Gilead's search for the next great liver drug won't end with its FXR agonist
- On Friday, Gilead Sciences highlighted clinical data showing one of its candidates offered benefits across multiple liver diseases. Analysts, however, remain unconvinced the drug can stack up to rival therapies that work in a similar way.
- GS-9674 scored positive results in separate Phase 2 trials evaluating it as a treatment for advanced fibrosis due to nonalcoholic steatohepatitis (NASH) and primary sclerosing cholangitis (PSC). In the NASH study, around 30% of patients taking a high dose of the drug once daily for 24 weeks experienced at least a 30% reduction in liver fat, after correcting for placebo. And in the PSC study, patients on that same high dose had significant reductions in several liver enzyme levels after 12 weeks compared to placebo.
- Gilead's drug promotes a protein called farnesoid X receptor (FXR), which impairs bile acid synthesis. Intercept Pharmaceuticals has its own FXR agonist on the market, Ocaliva (obeticholic acid), for primary biliary cirrhosis (PBC), while a handful of others are in clinical testing. Novartis' tropifexor is one in particular that poses a competitive threat to GS-9674, according to analysts.
Though there remain unmet medical needs in PSC and PBC, the prized target among liver drugmakers in recent years has been NASH. The disease is thought to affect about 30 million Americans, a patient population that both large pharmas and smaller biotechs are keen to tap into.
Much of the attention surrounding GS-9674 has therefore been on its applications in NASH. Gilead is testing the drug in that indication as a monotherapy and in combination with GS-0976, an oral Acetyl-CoA carboxylase (ACC) inhibitor, and/or selonsertib, an apoptosis signal-regulating kinase 1 (ASK) inhibitor. A Phase 2 study of those combinations is expected to wrap up late next year.
Gilead executives are bullish on the data presented thus far. Speaking with BioPharma Dive, Rob Myers, the company's vice president of liver diseases clinical research, said Phase 2 results support pushing the drug into late-stage trials for NASH and PSC.
Analysts, however, have different takeaways.
After the American Association for the Study of Liver Diseases released abstracts ahead of its annual meeting, Raymond James analyst Steven Seedhouse concluded, "At a minimum, the data suggest [Intercept's] Ocaliva is almost certainly the better FXR agonist. In fact, the collective Phase 2 data ... suggest GS-9674 may not be worth pursuing further."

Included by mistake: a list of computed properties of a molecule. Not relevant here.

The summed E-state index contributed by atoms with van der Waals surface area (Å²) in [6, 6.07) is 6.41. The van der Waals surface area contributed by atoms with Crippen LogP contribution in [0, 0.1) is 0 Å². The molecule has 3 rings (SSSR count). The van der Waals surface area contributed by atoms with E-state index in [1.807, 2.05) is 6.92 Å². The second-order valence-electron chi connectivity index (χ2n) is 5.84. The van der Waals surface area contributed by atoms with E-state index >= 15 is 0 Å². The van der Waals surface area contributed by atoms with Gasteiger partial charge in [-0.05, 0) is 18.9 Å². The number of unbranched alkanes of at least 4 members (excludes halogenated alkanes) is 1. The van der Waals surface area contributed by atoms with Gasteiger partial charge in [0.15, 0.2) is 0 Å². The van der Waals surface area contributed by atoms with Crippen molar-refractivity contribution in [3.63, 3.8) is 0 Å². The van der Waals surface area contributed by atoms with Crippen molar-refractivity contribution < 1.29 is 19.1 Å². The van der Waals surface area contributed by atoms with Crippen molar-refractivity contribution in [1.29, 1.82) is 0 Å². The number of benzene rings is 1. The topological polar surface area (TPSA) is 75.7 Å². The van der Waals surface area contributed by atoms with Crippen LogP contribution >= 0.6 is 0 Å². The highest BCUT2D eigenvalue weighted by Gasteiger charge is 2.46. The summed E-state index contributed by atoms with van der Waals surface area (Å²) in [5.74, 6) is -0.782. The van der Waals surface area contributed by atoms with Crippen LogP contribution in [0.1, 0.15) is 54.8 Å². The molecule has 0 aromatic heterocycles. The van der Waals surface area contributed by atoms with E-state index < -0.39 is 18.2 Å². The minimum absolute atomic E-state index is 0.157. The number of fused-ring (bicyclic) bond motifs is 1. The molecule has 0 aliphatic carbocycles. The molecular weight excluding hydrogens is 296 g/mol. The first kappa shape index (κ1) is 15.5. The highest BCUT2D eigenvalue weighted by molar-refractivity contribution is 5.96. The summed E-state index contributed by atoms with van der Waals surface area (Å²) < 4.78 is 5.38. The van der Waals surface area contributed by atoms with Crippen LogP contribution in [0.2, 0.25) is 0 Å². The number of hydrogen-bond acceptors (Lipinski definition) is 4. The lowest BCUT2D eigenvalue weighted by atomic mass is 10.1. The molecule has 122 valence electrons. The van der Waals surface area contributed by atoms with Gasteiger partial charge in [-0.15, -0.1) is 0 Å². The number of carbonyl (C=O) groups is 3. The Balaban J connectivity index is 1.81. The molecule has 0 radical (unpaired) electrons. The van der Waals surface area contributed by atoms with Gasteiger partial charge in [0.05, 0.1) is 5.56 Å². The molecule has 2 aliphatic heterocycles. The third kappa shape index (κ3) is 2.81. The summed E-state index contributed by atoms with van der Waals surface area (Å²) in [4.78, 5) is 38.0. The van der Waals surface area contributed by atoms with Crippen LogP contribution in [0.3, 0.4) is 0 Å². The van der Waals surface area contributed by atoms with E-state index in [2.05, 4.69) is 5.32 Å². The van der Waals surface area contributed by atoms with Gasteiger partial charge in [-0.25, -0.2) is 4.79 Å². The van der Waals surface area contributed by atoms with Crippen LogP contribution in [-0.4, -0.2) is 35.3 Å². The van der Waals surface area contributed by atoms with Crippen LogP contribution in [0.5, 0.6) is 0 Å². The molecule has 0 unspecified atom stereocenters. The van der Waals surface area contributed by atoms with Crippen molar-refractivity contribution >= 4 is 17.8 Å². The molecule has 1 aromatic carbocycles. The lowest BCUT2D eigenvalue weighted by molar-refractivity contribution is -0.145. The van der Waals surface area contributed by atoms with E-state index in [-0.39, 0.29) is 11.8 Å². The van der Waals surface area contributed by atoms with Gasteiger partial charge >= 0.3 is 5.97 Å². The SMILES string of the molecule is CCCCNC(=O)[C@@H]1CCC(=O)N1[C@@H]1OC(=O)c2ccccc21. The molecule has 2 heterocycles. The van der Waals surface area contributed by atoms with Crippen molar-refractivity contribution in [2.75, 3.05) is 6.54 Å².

"We wouldn't be surprised if Gilead terminated the program at some point, pending outcome of the ongoing Phase 2 combination study," Seedhouse wrote.
He also explained in an investor note a couple weeks later the FXR agonist space has become increasingly crowded. On that front, he pointed out the reduction in gamma-glutamyl transferase and alanine aminotransferase (ALT), two liver enzymes, seen with GS-9674 treatments isn't as strong as that of Intercept's Ocaliva.
What's more, the Gilead drug isn't doing as well on itching rates as Novartis', which could be problematic for a disease like NASH that is largely asymptomatic.
"I think it's a dangerous business to compare, for example, changes in ALT across different studies and different patient populations at different time points," Gilead's Myers said in an interview, highlighting also that just one patient in the GS-9674 NASH discontinued due to itching.
"We know that, although ALT can be helpful if you see changes, it's correlation with histology is actually not fantastic," he added. "Really, I think to differentiate these molecules in the end, we're gonna need to see studies that include liver histology."
Meanwhile, Jefferies has talked with an expert in the field who the investment bank noted is "increasingly warming up to [Ocaliva] based on various new competitor datasets."
To that point, the expert was "slightly less positive" on Gilead's drug due to a more transient efficacy compared to Intercept's.
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